Let us work for shalom
OUR CONNECTION MATTERS
On the evening of that first day of the week, when the disciples were together, with the doors locked for fear of the Jewish leaders, Jesus came and stood among them and said, “Peace be with you!” (John 20:19, NIV)
As we read the story of the crucifixion and resurrection in the gospel of John, we find several times when Jesus came, stood among the disciples, and started the conversation with the words “Peace be with you.” The disciples had locked themselves away because they were afraid – afraid of what others might do to them, afraid of a future without Jesus.
We often interpret peace as the absence of conflict. As we consider Jesus’ words of greeting, perhaps we should consider that Jesus meant more than just an absence of conflict when he spoke these words after his resurrection and when he spoke the words of John 14:27: “Peace I leave with you; my peace I give you. I do not give to you as the world gives. Do not let your hearts be troubled and do not be afraid.” Perhaps he meant something deeper, wider, stronger, and more enduring than just an absence of conflict. Perhaps Jesus meant, “Don’t be afraid. Peace be with you so that you may offer that same peace to all people, including those of whom you are afraid.”
Perhaps Jesus meant shalom.
The Hebrew word shalom is often translated into English as peace. Shalom means peace and a great deal more. Shalom means completeness, wholeness, fullness, safety of mind and body, and a willingness to offer all of that to others.
As a Christian, we often speak of peace. In our current denominational turbulence, I often hear people speak of wanting peace so that ministry can be done without distraction. This is their motivation for wanting to separate from those with whom they disagree. While it breaks my heart to say so because I am a life-long Methodist, I believe there’s merit in that thought. Our current fight over sexuality has been long, drawn out, and a distraction from our work of making disciples of Jesus Christ for the transformation of the world.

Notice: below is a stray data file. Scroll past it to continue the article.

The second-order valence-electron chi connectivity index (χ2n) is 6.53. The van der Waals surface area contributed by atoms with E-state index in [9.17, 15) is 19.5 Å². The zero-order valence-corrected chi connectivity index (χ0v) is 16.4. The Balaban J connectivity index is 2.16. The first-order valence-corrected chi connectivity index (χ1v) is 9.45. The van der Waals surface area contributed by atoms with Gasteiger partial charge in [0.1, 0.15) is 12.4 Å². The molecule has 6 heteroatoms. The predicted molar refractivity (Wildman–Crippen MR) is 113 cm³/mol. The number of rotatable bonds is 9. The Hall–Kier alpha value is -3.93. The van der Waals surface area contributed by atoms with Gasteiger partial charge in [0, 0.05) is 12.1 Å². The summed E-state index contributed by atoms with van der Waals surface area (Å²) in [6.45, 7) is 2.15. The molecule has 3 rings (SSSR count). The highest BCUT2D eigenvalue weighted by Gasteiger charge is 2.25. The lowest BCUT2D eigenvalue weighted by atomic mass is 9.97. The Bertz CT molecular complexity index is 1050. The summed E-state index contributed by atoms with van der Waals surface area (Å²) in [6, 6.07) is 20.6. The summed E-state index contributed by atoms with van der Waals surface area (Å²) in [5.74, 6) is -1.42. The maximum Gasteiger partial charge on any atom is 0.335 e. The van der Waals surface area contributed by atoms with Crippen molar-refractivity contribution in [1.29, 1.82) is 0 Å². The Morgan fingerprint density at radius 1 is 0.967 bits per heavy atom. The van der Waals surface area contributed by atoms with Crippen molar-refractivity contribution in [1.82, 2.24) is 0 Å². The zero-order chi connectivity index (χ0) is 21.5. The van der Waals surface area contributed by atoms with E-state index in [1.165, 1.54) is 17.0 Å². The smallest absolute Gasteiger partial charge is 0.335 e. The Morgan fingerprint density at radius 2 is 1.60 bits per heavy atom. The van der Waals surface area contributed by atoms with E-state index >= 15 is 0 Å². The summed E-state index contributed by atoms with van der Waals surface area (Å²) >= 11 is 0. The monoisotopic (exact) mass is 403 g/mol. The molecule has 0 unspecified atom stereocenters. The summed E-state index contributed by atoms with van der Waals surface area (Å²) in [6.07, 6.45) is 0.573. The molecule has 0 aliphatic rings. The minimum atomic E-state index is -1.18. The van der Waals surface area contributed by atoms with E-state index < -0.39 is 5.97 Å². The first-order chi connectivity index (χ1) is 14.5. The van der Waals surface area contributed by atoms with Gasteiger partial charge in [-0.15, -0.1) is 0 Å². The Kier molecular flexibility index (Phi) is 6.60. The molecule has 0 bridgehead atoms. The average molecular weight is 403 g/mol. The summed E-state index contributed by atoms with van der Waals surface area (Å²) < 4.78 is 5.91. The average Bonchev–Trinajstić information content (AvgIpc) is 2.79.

But I think we need to work for more than peace. I think we need to work for shalom.
Perhaps if we began to look for ways to offer completeness and wholeness to those with whom we disagree we all might accomplish more as witnesses to the presence of Christ in our lives and the lives of others who are with us in this present denominational conflict. Perhaps as we offer completeness and wholeness to others they will find it in their hearts to offer the same to us. The world will see an example of the love of Christ in the way we treat other Methodists and may be more interested in joining some expression of our faith because of that example of love.
It’s hard to think about offering shalom to someone with whom we disagree, especially if that someone has been less than kind in their words or treatment of us. It’s easy to say that others need to start offering shalom and demonstrate that they’re willing to do the hard work before we’re willing to start. But we’re not called to do the easy work. We’re called to be disciples of Jesus Christ, imitators of his life and love, and members of his body. Let’s put aside our disputes and disagreements and agree on two things. First, that Jesus Christ is Lord of all. And, second, that we will actively work for shalom as we live into what it means to say Christ is Lord. It is our responsibility as Christians to promote and actively seek shalom for all, not because we want calm and a lack of conflict, but because we want to imitate Christ in all that we say and do.
We are called to lead others to Christ. As we do that work, we trust that Christ, through the work of the Holy Spirit, will do whatever work of transformation is needed. You can lead others to Jesus by imitating his graciousness and his desire for all to experience shalom while leaving transformation in the lives of others, or in your life, up to the one who knows a person’s heart better than anyone.
Dr. Nita Crump serves as Director of Connectional Ministries. Contact her at firstname.lastname@example.org.